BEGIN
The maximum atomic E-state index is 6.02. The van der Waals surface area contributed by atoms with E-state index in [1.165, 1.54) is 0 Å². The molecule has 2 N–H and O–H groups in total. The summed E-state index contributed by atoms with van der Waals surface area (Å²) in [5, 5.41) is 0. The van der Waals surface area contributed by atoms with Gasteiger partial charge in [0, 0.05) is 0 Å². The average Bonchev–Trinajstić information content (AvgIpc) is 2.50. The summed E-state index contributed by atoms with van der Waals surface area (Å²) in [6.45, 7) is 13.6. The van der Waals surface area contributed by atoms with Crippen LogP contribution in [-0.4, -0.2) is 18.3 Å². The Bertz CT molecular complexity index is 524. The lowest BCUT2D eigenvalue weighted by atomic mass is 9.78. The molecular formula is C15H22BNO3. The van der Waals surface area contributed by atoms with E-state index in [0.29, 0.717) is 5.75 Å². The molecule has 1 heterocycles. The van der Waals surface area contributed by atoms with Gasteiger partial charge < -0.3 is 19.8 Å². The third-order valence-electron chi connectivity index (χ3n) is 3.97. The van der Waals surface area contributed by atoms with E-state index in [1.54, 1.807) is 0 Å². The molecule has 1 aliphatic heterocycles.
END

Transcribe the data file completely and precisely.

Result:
The maximum atomic E-state index is 6.02. The van der Waals surface area contributed by atoms with E-state index in [1.165, 1.54) is 0 Å². The molecule has 2 N–H and O–H groups in total. The summed E-state index contributed by atoms with van der Waals surface area (Å²) in [5, 5.41) is 0. The van der Waals surface area contributed by atoms with Gasteiger partial charge in [0, 0.05) is 0 Å². The average Bonchev–Trinajstić information content (AvgIpc) is 2.50. The summed E-state index contributed by atoms with van der Waals surface area (Å²) in [6.45, 7) is 13.6. The van der Waals surface area contributed by atoms with Crippen LogP contribution in [-0.4, -0.2) is 18.3 Å². The Bertz CT molecular complexity index is 524. The lowest BCUT2D eigenvalue weighted by atomic mass is 9.78. The molecular formula is C15H22BNO3. The van der Waals surface area contributed by atoms with E-state index in [0.29, 0.717) is 5.75 Å². The molecule has 1 heterocycles. The van der Waals surface area contributed by atoms with Gasteiger partial charge < -0.3 is 19.8 Å². The third-order valence-electron chi connectivity index (χ3n) is 3.97. The van der Waals surface area contributed by atoms with E-state index in [1.54, 1.807) is 0 Å². The molecule has 1 aliphatic heterocycles.